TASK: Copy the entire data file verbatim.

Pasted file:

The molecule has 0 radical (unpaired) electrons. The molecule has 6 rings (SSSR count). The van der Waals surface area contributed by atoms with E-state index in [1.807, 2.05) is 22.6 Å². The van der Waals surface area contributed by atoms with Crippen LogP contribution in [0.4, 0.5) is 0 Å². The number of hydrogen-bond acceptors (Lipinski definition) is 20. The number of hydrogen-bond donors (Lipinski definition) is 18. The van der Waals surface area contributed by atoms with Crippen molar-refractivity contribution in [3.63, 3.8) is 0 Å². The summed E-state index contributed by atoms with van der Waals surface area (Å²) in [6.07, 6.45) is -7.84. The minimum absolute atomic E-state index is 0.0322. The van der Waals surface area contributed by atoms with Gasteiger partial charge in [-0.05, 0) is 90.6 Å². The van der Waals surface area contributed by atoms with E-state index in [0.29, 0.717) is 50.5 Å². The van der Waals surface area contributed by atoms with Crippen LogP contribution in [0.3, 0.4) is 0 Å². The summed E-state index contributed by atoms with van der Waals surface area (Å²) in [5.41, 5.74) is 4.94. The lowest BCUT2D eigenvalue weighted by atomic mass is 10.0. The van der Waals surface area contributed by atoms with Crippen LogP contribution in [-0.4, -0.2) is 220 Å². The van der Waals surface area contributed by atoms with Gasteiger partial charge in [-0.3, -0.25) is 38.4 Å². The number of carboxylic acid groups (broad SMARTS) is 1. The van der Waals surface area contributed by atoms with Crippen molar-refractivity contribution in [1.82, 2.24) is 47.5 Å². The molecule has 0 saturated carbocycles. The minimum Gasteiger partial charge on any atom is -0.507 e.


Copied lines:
The molecule has 0 radical (unpaired) electrons. The molecule has 6 rings (SSSR count). The van der Waals surface area contributed by atoms with E-state index in [1.807, 2.05) is 22.6 Å². The van der Waals surface area contributed by atoms with Crippen LogP contribution in [0.4, 0.5) is 0 Å². The number of hydrogen-bond acceptors (Lipinski definition) is 20. The number of hydrogen-bond donors (Lipinski definition) is 18. The van der Waals surface area contributed by atoms with Crippen molar-refractivity contribution in [3.63, 3.8) is 0 Å². The summed E-state index contributed by atoms with van der Waals surface area (Å²) in [6.07, 6.45) is -7.84. The minimum absolute atomic E-state index is 0.0322. The van der Waals surface area contributed by atoms with Gasteiger partial charge in [-0.05, 0) is 90.6 Å². The van der Waals surface area contributed by atoms with E-state index in [0.29, 0.717) is 50.5 Å². The van der Waals surface area contributed by atoms with Crippen LogP contribution in [0.3, 0.4) is 0 Å². The summed E-state index contributed by atoms with van der Waals surface area (Å²) in [5.41, 5.74) is 4.94. The lowest BCUT2D eigenvalue weighted by atomic mass is 10.0. The van der Waals surface area contributed by atoms with Crippen LogP contribution in [-0.4, -0.2) is 220 Å². The van der Waals surface area contributed by atoms with Gasteiger partial charge in [-0.3, -0.25) is 38.4 Å². The number of carboxylic acid groups (broad SMARTS) is 1. The van der Waals surface area contributed by atoms with Crippen molar-refractivity contribution in [1.82, 2.24) is 47.5 Å². The molecule has 0 saturated carbocycles. The minimum Gasteiger partial charge on any atom is -0.507 e.